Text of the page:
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Hewlett-Packard, after being flogged in public, contacted me and replaced my broken laptop that they had earlier claimed was accidentally damaged and not covered by their warranty. I appreciate HP’s willingness to rectify the issue, but there clearly needs to be some improvement on their part — as well as other vendors — in communicating what sort of items are covered under warranty and what is not.

It has been a few weeks since I told my tale of woe and broken laptop screens.

In summary, for those of you who missed it, my wife contacted me on my mobile while I was out shopping and told me the screen on my 13" HP Elitebook was broken — she had adjusted the screen while using it in bed, and through some combination of pressure or torsion due to a slipped thumb, the substrate underneath the glass ruptured and the LCD was damaged. We contacted HP technical support, sent them a digital photograph of the broken screen, and the tech in India made the call to have us send it in as it was deemed to be a warranty repair and it would be no problem.

Click on the “Read the rest of this entry” link below for more.

A week or so later, I got a voicemail from HP’s national Service Center that the broken screen was considered to be “Accidental Damage” and thus, not covered under warranty. I had the option of having the PC returned to me at my cost, $89.00, unrepaired, or I would have to pay $440.00 to have the screen replaced.

Suffice to say, this made me angry. VERY angry. I really don’t like surprises like that, especially when a vendor backs off on its word to commit to repairing it at their cost and then decides to hold my laptop hostage. So I tore them a new one.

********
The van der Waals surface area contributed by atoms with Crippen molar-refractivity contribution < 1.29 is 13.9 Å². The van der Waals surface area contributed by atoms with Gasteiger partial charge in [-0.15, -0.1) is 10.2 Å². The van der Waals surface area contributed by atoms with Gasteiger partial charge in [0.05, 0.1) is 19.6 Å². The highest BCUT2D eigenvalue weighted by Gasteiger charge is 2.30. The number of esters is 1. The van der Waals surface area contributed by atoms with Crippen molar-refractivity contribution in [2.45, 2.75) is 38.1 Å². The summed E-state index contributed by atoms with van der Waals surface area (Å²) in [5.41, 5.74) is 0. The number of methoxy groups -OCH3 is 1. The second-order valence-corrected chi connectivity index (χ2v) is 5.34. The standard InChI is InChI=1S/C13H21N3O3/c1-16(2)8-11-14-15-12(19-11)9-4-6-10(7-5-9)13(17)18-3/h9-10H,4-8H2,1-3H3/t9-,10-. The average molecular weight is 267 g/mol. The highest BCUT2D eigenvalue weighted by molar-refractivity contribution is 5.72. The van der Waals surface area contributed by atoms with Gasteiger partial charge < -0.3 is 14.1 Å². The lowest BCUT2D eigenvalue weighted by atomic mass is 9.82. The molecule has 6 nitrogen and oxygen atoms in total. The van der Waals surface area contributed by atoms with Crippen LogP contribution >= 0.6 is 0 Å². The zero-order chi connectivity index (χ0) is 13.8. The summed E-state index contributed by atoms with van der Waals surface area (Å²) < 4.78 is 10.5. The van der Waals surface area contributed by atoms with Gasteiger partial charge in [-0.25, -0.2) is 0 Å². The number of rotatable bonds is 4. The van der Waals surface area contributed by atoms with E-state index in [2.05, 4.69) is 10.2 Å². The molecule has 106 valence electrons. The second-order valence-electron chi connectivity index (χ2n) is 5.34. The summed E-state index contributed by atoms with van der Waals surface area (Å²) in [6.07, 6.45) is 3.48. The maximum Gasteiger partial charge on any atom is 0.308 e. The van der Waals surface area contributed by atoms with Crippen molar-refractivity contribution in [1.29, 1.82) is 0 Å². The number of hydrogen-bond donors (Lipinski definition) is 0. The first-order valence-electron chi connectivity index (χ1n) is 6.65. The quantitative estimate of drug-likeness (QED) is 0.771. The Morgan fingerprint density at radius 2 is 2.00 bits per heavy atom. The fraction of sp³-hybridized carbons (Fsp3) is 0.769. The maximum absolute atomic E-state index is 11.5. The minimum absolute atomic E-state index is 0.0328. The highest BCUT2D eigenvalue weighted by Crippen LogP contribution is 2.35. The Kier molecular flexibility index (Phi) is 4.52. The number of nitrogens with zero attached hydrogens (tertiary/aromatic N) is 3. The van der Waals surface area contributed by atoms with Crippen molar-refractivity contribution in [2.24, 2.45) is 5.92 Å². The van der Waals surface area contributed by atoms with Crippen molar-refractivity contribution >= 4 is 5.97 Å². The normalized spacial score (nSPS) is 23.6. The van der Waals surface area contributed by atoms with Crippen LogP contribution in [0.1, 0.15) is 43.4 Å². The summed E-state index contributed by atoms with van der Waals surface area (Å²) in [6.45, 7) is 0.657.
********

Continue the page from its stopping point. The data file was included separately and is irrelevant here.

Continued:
Predictably, I got quite a few emails from HP over the next 24 hours asking me what they could do to rectify the situation. I asked them to honor their initial commitment to repairing the laptop under warranty, which they were happy to do. In fact, they replaced the entire computer with a slightly different and better model of the same series, since they didn’t have the replacement part in stock.

First, I would like to commend HP for owning up to their mistake, and correcting my own personal customer satisfaction issue. But there are a bunch of larger issues that I think need to be addressed. One is that people need to be aware of what they are getting into when they purchase an expensive laptop computer, and the other is clearly an issue of followup and communication that the vendors themselves need to improve, and I’m not just picking on HP here.

Over the course of this experience I got to talking with a bunch of people familiar with HP and the support policies of competing vendors — and the answer was pretty much the same, no matter who I talked to on the subject — they all like to classify broken screens as accidental damage and outside the realm of warranty repair, whether it was due to routine use and wear and tear, excessive/careless treatment or simply, well, an accident.

A reader who shall remain nameless was a former HP service contractor contacted me and let me know that denying regular warranty coverage is a routine practice now: